Some studies provide evidence toward a positive association between both short-term and long-term exposure to some air pollutants and BP among children and adolescents. In a meta-analysis of 14 articles, short-term exposure to PM10 and long-term exposure to NO2, PM10 and PM2.5 were significantly associated with elevated BP values. A 10 μg/m3 PM10 increase was significantly associated with a 0.276 mmHg (95% CI, 0.033‒0.501) SBP elevation. Long-term exposure to NO2, PM2.5, and PM10 was associated with SBP elevation and long-term exposure to PM2.5 and PM10 was associated with DBP increase [9].

Interaction with traditional risk factors

There is a bidirectional relationship between air pollution and CV risk factors. It is reasonable to assume that environmental factors may increase the overall burden of CV diseases worldwide through interactions with traditional risk factors. For example, regions with the highest rates of hypertension and diabetes mellitus (DM) (e.g., India and Asia) also suffer from the highest PM2.5 levels and noise exposure [1]. The Environmental Protection Agency proposes to identify the most susceptible groups (e.g., elderly adults) as those at higher risk for adverse health effects than the general population facing the same level of exposure [10]. Obese people and diabetic patients might be at higher risk of CV events from exposure to PM2.5 [1, 4, 11].

Both high BP and elevated PM2.5 concentrations in polluted air are associated with an increased risk of stroke. Elevated concentrations of pollutants increase hospital admissions and/or emergency visits for hypertensive disorders. Epidemiological studies show the most pronounced negative impact of pollution among vulnerable populations such as pregnant women and patients with high CVR [11].

The study including 136,094 participants with an average 7-year follow-up period, found that a 10 μg/m3 increase in long-term exposure to PM2.5 was associated with a 36% increased risk of CV events among healthy participants without a history of CV disease (CVD) who lived in Seoul, Korea. Air pollutants, including PM2.5, PM2.5–10, carbon monoxide (CO), sulfur oxide (SO2), and nitrogen oxide (NO2), have been shown to be positively associated with CVR after adjustment for traditional CV risk factors [12]. The attributable risk from air pollution was as large as that of conventional CV risk factors such as hypertension and DM.

Air pollution and hypertension prognosis

A meta-analysis of 6.2 million events in 28 countries demonstrated a significant association between stroke hospitalisation and/or mortality and exposure to elevated concentrations of PM2.5 and PM10 (per 10 μg/m3 increment) and gaseous air pollutants during the previous 7 days [13].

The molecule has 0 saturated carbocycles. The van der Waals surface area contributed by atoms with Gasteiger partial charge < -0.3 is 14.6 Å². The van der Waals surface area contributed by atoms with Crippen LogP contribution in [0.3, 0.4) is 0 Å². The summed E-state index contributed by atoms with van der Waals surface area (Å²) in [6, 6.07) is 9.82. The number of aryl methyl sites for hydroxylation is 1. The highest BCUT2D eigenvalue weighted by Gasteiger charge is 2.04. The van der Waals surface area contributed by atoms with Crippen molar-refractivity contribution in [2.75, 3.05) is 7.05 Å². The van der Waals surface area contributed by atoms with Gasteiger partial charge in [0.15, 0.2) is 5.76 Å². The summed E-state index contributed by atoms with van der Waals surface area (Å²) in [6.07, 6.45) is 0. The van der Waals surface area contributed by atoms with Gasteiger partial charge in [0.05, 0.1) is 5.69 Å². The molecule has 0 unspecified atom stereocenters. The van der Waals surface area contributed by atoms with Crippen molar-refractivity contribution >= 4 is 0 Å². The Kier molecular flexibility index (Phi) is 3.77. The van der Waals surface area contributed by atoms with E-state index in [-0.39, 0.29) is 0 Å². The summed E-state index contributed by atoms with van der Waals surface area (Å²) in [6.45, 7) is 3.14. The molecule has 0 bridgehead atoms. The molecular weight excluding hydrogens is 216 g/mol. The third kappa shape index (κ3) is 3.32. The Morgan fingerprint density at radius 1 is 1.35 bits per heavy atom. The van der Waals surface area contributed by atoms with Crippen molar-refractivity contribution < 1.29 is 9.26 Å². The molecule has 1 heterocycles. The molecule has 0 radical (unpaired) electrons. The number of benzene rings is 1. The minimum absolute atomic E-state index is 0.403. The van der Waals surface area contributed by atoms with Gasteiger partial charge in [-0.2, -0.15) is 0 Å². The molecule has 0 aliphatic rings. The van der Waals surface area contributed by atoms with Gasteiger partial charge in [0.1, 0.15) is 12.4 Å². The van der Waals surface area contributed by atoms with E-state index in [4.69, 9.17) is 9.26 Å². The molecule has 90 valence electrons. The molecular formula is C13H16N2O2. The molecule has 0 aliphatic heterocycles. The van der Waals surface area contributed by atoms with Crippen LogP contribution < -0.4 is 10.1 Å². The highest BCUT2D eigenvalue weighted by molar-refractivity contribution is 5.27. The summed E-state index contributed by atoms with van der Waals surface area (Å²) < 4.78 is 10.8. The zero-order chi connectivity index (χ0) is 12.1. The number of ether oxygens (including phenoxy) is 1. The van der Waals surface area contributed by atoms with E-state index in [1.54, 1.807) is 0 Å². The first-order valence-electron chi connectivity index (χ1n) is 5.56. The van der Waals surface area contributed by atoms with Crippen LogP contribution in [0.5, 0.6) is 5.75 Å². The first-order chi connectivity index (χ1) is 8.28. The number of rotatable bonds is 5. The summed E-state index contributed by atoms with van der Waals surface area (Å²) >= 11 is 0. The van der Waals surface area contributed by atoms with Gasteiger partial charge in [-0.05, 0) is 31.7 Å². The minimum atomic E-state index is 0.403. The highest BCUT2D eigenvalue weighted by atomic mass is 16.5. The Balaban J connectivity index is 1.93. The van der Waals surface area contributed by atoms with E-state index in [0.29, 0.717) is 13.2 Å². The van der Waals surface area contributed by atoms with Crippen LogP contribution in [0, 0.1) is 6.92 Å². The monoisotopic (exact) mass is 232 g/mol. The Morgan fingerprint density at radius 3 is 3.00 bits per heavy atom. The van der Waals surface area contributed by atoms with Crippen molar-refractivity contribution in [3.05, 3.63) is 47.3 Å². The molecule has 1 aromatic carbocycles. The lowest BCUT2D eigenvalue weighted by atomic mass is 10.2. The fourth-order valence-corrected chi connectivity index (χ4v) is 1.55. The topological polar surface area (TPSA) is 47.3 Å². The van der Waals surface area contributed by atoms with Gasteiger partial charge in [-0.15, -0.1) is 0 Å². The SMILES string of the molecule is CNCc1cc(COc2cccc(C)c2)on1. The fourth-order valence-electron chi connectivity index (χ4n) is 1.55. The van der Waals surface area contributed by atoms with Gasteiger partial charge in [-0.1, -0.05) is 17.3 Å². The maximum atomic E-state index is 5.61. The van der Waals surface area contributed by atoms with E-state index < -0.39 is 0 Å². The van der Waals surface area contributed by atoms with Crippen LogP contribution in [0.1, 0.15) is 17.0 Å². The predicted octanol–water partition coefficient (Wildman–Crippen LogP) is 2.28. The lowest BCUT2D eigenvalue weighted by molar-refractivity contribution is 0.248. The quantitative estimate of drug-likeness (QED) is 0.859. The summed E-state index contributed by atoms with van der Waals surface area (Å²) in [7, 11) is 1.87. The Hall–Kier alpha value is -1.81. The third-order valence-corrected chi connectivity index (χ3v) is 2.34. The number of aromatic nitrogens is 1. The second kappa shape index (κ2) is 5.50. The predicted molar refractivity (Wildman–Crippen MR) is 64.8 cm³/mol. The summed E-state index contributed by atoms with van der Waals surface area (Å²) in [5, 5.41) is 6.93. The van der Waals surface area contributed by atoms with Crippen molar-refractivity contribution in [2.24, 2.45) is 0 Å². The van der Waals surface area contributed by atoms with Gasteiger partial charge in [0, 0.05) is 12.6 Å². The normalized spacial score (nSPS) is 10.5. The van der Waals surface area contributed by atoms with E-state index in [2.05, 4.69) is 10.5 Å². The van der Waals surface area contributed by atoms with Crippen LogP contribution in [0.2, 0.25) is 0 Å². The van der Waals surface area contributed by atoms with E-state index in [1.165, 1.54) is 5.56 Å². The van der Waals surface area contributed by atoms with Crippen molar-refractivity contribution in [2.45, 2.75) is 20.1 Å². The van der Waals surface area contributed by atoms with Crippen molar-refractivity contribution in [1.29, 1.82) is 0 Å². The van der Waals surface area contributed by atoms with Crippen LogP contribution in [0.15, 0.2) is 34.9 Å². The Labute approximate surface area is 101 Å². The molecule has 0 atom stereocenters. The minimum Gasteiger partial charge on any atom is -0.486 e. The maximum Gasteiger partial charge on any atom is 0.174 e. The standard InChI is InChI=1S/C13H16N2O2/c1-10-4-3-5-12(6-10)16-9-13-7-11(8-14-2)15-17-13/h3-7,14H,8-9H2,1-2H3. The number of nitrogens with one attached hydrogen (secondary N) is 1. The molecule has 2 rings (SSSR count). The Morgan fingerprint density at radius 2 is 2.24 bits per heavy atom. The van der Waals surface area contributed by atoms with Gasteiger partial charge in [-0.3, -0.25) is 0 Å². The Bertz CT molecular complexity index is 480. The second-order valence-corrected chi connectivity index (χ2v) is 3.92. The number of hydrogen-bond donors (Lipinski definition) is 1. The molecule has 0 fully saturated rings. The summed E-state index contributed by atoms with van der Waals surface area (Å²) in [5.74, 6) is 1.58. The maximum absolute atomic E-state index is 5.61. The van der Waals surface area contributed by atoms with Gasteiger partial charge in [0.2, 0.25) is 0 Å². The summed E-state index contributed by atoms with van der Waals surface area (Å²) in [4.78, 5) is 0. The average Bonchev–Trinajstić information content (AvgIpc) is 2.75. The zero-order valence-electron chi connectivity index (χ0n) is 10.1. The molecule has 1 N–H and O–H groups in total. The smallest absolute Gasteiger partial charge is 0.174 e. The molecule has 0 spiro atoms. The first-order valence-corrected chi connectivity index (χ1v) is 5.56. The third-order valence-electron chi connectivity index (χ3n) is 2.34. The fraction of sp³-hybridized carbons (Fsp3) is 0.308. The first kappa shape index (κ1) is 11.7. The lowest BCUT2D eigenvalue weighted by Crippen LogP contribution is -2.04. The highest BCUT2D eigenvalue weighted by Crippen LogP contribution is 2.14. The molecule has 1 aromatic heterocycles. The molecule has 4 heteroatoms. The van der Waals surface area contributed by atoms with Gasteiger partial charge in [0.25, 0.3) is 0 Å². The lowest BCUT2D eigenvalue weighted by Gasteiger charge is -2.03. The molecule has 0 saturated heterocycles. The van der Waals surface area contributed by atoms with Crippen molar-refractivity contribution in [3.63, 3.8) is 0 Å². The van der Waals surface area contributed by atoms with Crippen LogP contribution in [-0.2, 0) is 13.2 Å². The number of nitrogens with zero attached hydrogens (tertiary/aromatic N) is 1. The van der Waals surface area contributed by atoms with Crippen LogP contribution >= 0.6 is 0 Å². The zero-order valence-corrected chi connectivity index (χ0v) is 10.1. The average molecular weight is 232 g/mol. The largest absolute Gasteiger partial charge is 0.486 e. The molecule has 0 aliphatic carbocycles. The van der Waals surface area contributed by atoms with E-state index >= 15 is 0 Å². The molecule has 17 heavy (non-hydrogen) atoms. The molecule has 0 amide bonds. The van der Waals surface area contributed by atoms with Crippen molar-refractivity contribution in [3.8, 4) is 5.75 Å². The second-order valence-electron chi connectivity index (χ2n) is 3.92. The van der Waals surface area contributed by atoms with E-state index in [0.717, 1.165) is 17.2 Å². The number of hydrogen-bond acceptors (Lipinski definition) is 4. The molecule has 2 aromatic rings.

In a multicentre cohort study and meta-analysis of 11 European cohorts, a 5 μg/m3 increase in annual PM2.5 exposure was associated with a 19% increased risk of incident stroke (95% CI: 0.88–1.62). The results were robust to adjustment for other CVR factors and noise co-exposure. The association was more apparent among those ≥60 years of age (HR 1.40, 95% CI: 1.05-1.87) and among never-smokers (HR 1.74, 95% CI: 1.06-2.88) [14].

The main pathophysiological mechanisms

In recent decades, numerous studies have been conducted to elucidate the pathophysiological mechanisms of BP elevation and increased CVR due to pollution. These potential mechanisms are: (a) disorders of the autonomic nervous system (ANS) and/or sympathoadrenal overactivity; (b) release of pro-inflammatory mediators, modified lipids or phospholipids and activation of leukocyte populations; (c) endothelial dysfunction caused by oxidative stress; and (d) activation of prothrombotic pathways [15].

Direct and indirect effects of pollution on systemic vasculature

An indirect effect of particulate matter exposure, mediated through systemic proinflammatory and oxidative responses, may lead to increased sympathetic tone and potentially cause arterial remodelling. Experimental and clinical data show that PM-induced oxidative stress and reduced NO bioavailability are likely to be key factors in systemic vascular dysfunction [16], and can result in an increased total peripheral resistance and a fixation of elevated BP [17].

A direct effect of particulate matter exposure is vasoconstriction, which is a result of PM2.5-induced ANS imbalance [18].

Additionally, exposure to PM may reduce daytime sodium excretion and weaken nocturnal BP reduction, which over time may be one of the reasons for steady elevated BP [19].

Acute and chronic responses after exposure to pollution